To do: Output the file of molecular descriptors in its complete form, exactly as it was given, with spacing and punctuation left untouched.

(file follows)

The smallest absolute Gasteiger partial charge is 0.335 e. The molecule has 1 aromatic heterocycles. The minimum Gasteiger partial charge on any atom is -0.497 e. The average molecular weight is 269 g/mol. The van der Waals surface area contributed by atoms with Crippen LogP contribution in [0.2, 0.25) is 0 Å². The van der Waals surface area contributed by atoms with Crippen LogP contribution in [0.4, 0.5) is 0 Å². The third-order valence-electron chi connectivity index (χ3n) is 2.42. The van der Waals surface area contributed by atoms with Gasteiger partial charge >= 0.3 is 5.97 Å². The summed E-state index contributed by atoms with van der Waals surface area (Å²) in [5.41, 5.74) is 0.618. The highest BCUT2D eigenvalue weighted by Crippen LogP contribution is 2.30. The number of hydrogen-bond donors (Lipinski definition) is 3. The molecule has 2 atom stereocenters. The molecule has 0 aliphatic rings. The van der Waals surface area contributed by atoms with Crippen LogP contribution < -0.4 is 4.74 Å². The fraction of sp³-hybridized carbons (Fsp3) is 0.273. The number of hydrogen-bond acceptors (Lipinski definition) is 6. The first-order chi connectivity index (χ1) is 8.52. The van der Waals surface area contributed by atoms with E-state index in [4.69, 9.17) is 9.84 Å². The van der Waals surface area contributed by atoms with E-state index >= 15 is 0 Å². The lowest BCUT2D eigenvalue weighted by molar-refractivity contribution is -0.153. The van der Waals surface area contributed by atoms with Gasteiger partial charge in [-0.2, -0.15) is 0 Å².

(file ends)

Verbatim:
The smallest absolute Gasteiger partial charge is 0.335 e. The molecule has 1 aromatic heterocycles. The minimum Gasteiger partial charge on any atom is -0.497 e. The average molecular weight is 269 g/mol. The van der Waals surface area contributed by atoms with Crippen LogP contribution in [0.2, 0.25) is 0 Å². The van der Waals surface area contributed by atoms with Crippen LogP contribution in [0.4, 0.5) is 0 Å². The third-order valence-electron chi connectivity index (χ3n) is 2.42. The van der Waals surface area contributed by atoms with Gasteiger partial charge >= 0.3 is 5.97 Å². The summed E-state index contributed by atoms with van der Waals surface area (Å²) in [5.41, 5.74) is 0.618. The highest BCUT2D eigenvalue weighted by Crippen LogP contribution is 2.30. The number of hydrogen-bond donors (Lipinski definition) is 3. The molecule has 2 atom stereocenters. The molecule has 0 aliphatic rings. The van der Waals surface area contributed by atoms with Crippen LogP contribution < -0.4 is 4.74 Å². The fraction of sp³-hybridized carbons (Fsp3) is 0.273. The number of hydrogen-bond acceptors (Lipinski definition) is 6. The first-order chi connectivity index (χ1) is 8.52. The van der Waals surface area contributed by atoms with E-state index in [4.69, 9.17) is 9.84 Å². The van der Waals surface area contributed by atoms with E-state index >= 15 is 0 Å². The lowest BCUT2D eigenvalue weighted by molar-refractivity contribution is -0.153. The van der Waals surface area contributed by atoms with Gasteiger partial charge in [-0.2, -0.15) is 0 Å².